Past Medical History
Past medical history was significant for multiple osteochondromata with multiple surgeries beginning in 1966 with removal of a sarcomatous osteochondroma from the left scapula. His bone tumors required surgery nearly every five years including left shoulder surgery for removal of a left humerus/axilla osteochondroma (2002) and right hip surgery (1988). He used alcohol, benzodiazepines, and opioids. He had well-controlled hypertension and had a remote history of partial thyroidectomy and appendectomy. Medications at the time of the first evaluation included: quetiapine 25 mg b.i.d. for behavior control; lisinopril 20 mg b.i.d.; atenolol 25 mg b.i.d.; hydrochlorothiazide 25 mg q.d.; (all for hypertension) and sertraline 100 mg q.d. for treatment of mood.
Family history was significant for bone tumors in multiple members of the family (). The patient’s father carried a diagnosis of myasthenia gravis and died at the age of 88 of cardiac failure and pneumonia. His mother is alive, independent and well at age 93. He has two younger brothers and one younger sister with no known neurological history, although his younger sister took citalopram following some difficult life events. His two daughters and one son are neurologically well. He has one grandson with Beckwith-Wiedemann syndrome.
Family history of multiple osteochondromas.
Basic neurological examination included normal cranial nerves and sensation. Strength examination was somewhat limited due to the patient’s multiple orthopedic issues. Some proximal weakness was noted, particularly of the deltoids and the hip flexors and neck flexor and extensors, which had approximately 4/5 strength. The remainder of his strength exam, including distal strength, was 5 and symmetric, although he had to be encouraged to give full effort. He was unable to supinate his left arm completely secondary to his shoulder problems, but he did not have a pronator drift. His finger and foot taps were rapid, rhythmic, and normal amplitude. Tone was normal in the upper and lower extremities. His reflexes were 2+ at biceps, 2+ at patellae, 2+ at Achilles. His Babinski responses were never tested as he consistently declined to remove his shoes for the examination. His gait was notable for a slightly wide base, with moderate bowing of the legs. He held his left shoulder lower than his right but toe and heel walks were normal. He stumbled with tandem walk. He did not have a Romberg sign, and maintained his stance with retropulsion.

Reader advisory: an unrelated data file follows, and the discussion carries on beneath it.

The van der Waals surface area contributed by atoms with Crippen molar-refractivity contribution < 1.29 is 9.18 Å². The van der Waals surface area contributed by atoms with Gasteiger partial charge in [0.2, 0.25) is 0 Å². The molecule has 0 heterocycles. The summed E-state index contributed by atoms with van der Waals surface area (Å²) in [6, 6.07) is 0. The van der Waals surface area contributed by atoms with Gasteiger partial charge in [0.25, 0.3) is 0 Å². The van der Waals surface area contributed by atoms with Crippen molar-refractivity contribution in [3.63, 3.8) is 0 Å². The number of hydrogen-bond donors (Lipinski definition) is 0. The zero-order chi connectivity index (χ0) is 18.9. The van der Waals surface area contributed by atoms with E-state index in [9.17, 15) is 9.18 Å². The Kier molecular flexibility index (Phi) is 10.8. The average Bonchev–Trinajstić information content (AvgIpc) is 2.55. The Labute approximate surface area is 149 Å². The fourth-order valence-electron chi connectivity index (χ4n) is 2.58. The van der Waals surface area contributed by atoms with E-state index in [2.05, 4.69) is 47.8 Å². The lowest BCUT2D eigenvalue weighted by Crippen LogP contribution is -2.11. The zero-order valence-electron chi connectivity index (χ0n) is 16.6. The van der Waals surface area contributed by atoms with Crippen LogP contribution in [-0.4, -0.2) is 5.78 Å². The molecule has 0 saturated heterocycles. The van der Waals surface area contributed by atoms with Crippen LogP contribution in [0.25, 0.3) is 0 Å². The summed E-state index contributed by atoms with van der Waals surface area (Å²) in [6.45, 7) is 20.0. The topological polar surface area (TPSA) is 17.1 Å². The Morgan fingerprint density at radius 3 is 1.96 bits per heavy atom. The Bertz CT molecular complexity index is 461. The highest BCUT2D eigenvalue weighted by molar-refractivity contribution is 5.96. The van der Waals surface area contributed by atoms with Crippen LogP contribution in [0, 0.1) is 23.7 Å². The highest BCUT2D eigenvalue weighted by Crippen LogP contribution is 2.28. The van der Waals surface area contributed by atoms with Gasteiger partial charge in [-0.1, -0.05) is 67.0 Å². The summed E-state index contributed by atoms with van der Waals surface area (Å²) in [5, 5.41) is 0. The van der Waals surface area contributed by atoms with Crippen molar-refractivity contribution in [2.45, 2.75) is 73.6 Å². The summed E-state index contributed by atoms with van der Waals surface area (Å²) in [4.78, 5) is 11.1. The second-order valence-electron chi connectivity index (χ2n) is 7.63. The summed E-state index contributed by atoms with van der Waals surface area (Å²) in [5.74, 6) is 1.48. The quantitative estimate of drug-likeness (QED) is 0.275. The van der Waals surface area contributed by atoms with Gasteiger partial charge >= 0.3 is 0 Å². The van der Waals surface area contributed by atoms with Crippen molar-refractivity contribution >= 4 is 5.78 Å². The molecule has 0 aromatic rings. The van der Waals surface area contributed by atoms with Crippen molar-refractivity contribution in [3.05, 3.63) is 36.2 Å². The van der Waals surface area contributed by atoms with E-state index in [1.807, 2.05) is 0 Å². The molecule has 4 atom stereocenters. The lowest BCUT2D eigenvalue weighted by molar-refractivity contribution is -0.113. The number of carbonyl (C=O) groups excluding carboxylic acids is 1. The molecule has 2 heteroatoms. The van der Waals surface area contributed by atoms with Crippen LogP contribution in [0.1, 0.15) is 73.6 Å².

Nerve conduction studies were normal and EMG studies revealed: 1) an increased incidence of short-duration, low amplitude motor unit action potentials (MUAPs), 2) rapid recruitment of MUAPs in the left extensor digitorum communis, iliopsoas, and biceps brachii muscles, and 2) decrease peak-to-peaks amplitude of the interference pattern of the left biceps brachiii. These abnormal electrodiagnostic studies provide evidence for a proximal myopathy not associated with fibrillation potentials.
Patient had blood drawn in February 2003. The results were unremarkable, with normal CBC, normal Chem 7, normal liver function test, thyroid function test, a CK 72, a CK MB of 184, a Folate of 118.5, B12 of 569, and a negative RPR.
Neuropathological examinations were performed with a focus upon FTD-related pathology (Mirra, 1991
; Lowe, 1998
; Trojanowski, 2001
; Munoz, 2003
). At autopsy, the brain weighed 1360 grams. Gross inspection revealed asymmetric cerebral cortical atrophy of the frontal lobes – most profoundly atrophic on the ventral aspects of the right side. Additionally, the temporal lobes showed atrophy – more so, anteriorly and superiorly. Hydrocephalus ex vacuo was noted especially at the lateral ventricles. A small 2mm vascular lesion in the basis pontis was observed.